#EnterTheFantastic an Audiobook Review during #RIPXV | “The Winter Enchantment” by Victoria Walker (Clayton), narrated by Kim Bretton

Posted Thursday, 1 October, 2020 by jorielov , , , , , 0 Comments

Audiobook Review Badge made by Jorie in Canva.

Acquired Audiobook By: I started to listen to audiobooks in [2016] as a way to offset my readings of print books whilst noting there was a rumour about how audiobooks could help curb chronic migraines as you are switching up how your reading rather than allowing only one format to be your bookish choice. As I found colouring, knitting and playing solitaire agreeable companions to listening to audiobooks, I embarked on a new chapter of my reading life where I spend time outside of print editions of the stories I love reading and exchange them for audio versions.

Through hosting for Audiobookworm Promotions, I’ve expanded my knowledge of authors who are producing audio versions of their stories whilst finding podcasters who are sharing their bookish lives through pods. Meanwhile, I am also curating my own wanderings in audio via my local library who uses Overdrive for their digital audiobook catalogue wherein I can also request new digital audiobooks to become added to their OverDrive selections. Aside from OverDrive I also enjoy having Audible & Scribd memberships as my budget allows. It is a wonderful new journey and one I enjoy sharing – I have been able to expand the percentage of how many audios I listen to per year since 2018.

I received a complimentary audiobook copy of “A Winter of Enchantment” via Audiobookworm Promotion who is working with Kim Bretton on this blog tour in exchange for an honest review. I did not receive compensation for my opinions or thoughts shared herein.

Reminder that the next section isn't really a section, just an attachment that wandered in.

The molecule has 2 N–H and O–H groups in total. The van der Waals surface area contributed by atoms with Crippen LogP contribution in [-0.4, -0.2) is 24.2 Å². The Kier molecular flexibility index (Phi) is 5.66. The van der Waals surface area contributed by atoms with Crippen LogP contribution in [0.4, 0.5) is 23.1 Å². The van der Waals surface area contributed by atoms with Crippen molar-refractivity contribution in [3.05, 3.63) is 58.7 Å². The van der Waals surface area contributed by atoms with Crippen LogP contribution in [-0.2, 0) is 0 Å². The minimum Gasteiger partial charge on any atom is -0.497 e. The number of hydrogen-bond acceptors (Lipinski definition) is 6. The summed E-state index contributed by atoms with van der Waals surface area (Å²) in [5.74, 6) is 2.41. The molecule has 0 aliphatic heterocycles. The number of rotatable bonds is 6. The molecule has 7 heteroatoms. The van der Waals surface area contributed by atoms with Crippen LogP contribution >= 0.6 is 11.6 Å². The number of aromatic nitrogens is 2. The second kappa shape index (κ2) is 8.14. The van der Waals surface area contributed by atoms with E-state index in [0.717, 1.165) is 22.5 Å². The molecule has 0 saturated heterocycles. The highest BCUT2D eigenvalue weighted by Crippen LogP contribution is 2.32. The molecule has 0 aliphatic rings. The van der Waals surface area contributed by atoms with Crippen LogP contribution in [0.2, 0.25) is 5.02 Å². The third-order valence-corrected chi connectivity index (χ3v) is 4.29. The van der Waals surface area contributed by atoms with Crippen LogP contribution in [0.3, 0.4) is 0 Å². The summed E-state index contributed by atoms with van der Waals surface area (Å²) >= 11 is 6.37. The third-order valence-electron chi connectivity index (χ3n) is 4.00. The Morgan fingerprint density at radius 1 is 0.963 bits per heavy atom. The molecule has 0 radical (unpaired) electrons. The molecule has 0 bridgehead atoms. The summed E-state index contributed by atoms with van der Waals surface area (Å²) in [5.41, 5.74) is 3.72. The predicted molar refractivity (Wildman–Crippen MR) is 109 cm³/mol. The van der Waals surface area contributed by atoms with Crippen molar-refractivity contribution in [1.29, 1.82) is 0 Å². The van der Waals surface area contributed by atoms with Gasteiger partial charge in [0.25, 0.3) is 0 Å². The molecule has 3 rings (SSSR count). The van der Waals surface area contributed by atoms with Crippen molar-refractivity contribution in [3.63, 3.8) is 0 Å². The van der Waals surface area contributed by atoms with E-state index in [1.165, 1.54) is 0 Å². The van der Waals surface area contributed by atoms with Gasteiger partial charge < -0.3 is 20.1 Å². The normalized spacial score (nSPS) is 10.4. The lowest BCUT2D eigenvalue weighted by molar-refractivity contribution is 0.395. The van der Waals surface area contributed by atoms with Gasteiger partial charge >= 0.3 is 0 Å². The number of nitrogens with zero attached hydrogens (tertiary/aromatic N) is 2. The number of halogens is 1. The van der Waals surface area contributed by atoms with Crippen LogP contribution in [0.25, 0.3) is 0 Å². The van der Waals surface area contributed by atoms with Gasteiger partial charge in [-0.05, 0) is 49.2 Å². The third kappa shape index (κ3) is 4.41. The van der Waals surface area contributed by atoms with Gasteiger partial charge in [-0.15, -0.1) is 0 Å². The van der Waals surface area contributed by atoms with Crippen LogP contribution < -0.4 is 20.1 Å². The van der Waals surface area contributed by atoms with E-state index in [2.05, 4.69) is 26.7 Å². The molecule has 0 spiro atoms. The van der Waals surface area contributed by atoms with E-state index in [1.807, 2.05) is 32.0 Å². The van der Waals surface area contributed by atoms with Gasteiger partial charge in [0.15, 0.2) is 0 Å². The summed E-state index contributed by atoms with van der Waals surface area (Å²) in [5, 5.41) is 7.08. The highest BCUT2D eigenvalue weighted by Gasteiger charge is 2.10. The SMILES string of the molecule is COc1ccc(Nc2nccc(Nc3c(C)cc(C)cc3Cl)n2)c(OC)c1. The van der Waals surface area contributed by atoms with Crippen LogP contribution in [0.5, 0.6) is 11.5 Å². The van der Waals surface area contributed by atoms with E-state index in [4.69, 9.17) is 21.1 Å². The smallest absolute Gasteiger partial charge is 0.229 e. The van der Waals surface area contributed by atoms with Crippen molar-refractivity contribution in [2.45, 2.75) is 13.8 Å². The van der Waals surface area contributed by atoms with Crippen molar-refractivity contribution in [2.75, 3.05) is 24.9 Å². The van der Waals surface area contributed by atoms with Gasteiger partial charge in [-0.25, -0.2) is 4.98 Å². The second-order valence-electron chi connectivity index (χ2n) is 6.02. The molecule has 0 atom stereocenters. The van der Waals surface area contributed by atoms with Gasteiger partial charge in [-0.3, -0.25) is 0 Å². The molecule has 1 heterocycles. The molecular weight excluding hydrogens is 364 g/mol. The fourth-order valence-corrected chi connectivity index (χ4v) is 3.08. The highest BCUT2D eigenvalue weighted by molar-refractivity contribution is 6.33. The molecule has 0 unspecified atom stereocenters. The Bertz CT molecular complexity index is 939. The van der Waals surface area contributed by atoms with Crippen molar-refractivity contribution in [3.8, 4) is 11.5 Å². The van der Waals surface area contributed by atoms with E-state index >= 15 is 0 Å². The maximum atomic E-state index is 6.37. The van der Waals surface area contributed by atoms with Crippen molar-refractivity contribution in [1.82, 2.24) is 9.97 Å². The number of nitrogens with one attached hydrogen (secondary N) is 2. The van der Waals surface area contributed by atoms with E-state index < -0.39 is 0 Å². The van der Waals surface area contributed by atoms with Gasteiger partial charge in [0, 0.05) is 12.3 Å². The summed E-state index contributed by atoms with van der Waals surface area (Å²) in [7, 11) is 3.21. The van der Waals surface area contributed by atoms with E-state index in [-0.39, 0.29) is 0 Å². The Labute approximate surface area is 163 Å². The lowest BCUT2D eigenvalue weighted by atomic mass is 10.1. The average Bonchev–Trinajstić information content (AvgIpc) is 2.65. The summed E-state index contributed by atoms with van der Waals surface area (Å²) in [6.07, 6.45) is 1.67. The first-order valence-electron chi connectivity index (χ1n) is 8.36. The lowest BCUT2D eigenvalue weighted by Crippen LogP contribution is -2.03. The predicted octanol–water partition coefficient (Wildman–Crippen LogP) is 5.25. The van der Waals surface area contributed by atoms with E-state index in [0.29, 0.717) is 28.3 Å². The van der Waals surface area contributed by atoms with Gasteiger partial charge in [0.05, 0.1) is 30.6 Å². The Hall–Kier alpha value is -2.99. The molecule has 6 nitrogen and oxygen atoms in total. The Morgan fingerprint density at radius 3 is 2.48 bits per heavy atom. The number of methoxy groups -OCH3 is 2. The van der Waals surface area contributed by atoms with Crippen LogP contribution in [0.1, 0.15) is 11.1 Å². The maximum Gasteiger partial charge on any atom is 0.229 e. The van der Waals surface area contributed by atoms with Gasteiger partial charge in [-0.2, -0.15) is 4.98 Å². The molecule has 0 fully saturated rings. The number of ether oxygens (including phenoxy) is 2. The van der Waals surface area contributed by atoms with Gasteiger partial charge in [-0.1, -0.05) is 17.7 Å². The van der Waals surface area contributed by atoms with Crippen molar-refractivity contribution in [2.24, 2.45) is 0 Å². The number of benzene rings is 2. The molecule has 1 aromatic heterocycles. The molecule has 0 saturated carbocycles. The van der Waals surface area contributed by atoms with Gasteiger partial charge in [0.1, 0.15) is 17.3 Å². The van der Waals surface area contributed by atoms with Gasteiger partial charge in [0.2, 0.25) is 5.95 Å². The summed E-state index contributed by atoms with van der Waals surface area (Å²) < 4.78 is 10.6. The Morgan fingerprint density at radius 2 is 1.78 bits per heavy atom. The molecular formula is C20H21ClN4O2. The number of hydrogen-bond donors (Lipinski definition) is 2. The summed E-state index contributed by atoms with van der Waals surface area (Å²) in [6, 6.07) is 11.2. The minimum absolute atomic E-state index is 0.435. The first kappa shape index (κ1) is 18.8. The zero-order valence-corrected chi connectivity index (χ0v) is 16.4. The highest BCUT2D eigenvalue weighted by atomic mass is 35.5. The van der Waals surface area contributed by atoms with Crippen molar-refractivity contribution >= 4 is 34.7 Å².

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Why this series left me curious to listen too:

As one of the co-hosts of @WyrdAndWonder every year now for the past three years (2018-2020) I have been attempting to seek out Classics in Fantasy – especially Classical Children’s Fantasy stories as I would like to establish a better foundation for a genre I have loved since I was seventeen. I grew up loving the films within The Neverending Story series whilst I hungered after more Fantasy films ever since I first saw Pete’s Dragon (the original). There was a mysterious enchantment about those stories – about how magic was interstepping through our world and how sometimes the magical was just round the next corner in our own  individual journeys.

Knowing what I know now about my preferences for reading Fantasy, it shouldn’t have been such a keen revelation to realise I would learn to adore and become passionately enthused by reading (or listening) Urban Fantasy and/or Portal Fantasy. In this particular series, the two are interchangeable because it is partially within an Urban Fantasy framework as Sebastian must cross into the realm wherein Melissa has been living in confinement whilst Sebastian lives in our own world. Yet it is a beautiful Portal Fantasy wherein certain objects act as the transportation and teleportation channels of travelling through both worlds.